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Poem by Robert William Service
Although you deem it far from nice, And it perchance may hurt you, Let me suggest that cowardice Can masquerade as virtue; And many a maid remains a maid Because she is afraid. And many a man is chaste because He fears the house of sin; And though before the door he pause, He dare not enter in: So worse than being dissolute At home he plays the flute. And many an old cove such as I Is troubled with the jitters, And being as he's scared to die Gives up his gin and bitters; While dreading stomach ulcers he Chucks dinner for high tea. Well, we are wise. When life begins To look so dour and dark 'Tis good to jettison our sins And keep afloat the bark: But don't let us claim lack of vice For what's plumb cowardice!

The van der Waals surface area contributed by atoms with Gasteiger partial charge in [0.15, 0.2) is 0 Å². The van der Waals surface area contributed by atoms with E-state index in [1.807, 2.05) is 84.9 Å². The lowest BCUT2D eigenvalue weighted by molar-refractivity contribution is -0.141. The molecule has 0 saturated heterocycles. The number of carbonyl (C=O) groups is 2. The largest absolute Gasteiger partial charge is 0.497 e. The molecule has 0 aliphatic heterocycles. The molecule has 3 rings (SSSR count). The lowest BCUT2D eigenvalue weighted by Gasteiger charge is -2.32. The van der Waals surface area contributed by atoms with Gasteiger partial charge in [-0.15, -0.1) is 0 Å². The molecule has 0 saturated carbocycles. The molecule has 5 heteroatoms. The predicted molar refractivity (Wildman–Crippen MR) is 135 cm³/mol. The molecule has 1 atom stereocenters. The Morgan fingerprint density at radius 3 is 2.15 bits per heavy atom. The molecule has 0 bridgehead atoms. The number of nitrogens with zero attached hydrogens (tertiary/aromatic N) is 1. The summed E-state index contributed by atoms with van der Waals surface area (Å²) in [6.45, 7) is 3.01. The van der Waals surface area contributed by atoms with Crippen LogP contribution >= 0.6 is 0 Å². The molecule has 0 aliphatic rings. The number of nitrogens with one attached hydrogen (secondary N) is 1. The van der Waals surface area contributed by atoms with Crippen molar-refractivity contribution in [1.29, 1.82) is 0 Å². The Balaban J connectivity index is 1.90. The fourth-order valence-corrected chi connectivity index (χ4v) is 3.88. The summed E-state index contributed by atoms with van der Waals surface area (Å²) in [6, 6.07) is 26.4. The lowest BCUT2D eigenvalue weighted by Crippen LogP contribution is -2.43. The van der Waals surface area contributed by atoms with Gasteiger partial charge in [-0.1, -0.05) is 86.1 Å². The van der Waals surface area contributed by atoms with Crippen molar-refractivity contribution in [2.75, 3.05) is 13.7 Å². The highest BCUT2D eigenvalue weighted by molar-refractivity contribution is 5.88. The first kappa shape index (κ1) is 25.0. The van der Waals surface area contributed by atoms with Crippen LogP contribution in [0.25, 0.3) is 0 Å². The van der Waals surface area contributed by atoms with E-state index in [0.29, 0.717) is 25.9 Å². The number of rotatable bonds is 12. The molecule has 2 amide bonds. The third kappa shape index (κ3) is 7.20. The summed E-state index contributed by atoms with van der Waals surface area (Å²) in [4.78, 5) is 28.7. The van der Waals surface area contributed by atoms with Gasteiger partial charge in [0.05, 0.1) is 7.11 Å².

Robert William Service
Robert William Service's other poems:
English Poetry. E-mail firstname.lastname@example.org